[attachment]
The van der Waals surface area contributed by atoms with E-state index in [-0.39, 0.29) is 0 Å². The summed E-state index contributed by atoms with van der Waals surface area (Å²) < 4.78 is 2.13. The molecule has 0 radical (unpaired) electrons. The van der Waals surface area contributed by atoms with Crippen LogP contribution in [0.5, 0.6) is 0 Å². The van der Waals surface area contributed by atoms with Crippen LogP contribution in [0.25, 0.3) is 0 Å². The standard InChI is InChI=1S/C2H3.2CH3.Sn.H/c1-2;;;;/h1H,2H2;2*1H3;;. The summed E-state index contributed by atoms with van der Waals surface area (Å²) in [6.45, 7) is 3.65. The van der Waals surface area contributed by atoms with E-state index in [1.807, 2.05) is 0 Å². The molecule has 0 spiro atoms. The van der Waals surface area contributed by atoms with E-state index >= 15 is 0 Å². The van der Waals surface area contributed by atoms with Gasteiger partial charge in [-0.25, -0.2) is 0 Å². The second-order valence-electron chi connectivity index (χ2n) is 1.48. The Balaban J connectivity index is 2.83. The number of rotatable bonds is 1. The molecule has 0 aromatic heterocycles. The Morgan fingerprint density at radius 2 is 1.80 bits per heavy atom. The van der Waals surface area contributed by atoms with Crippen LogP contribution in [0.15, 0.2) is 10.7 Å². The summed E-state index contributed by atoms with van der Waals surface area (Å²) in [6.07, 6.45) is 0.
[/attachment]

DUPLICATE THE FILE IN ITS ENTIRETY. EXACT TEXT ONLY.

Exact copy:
The van der Waals surface area contributed by atoms with E-state index in [-0.39, 0.29) is 0 Å². The summed E-state index contributed by atoms with van der Waals surface area (Å²) < 4.78 is 2.13. The molecule has 0 radical (unpaired) electrons. The van der Waals surface area contributed by atoms with Crippen LogP contribution in [0.5, 0.6) is 0 Å². The van der Waals surface area contributed by atoms with Crippen LogP contribution in [0.25, 0.3) is 0 Å². The standard InChI is InChI=1S/C2H3.2CH3.Sn.H/c1-2;;;;/h1H,2H2;2*1H3;;. The summed E-state index contributed by atoms with van der Waals surface area (Å²) in [6.45, 7) is 3.65. The van der Waals surface area contributed by atoms with E-state index in [1.807, 2.05) is 0 Å². The molecule has 0 spiro atoms. The van der Waals surface area contributed by atoms with E-state index >= 15 is 0 Å². The van der Waals surface area contributed by atoms with Gasteiger partial charge in [-0.25, -0.2) is 0 Å². The second-order valence-electron chi connectivity index (χ2n) is 1.48. The Balaban J connectivity index is 2.83. The number of rotatable bonds is 1. The molecule has 0 aromatic heterocycles. The Morgan fingerprint density at radius 2 is 1.80 bits per heavy atom. The van der Waals surface area contributed by atoms with Crippen LogP contribution in [0.15, 0.2) is 10.7 Å². The summed E-state index contributed by atoms with van der Waals surface area (Å²) in [6.07, 6.45) is 0.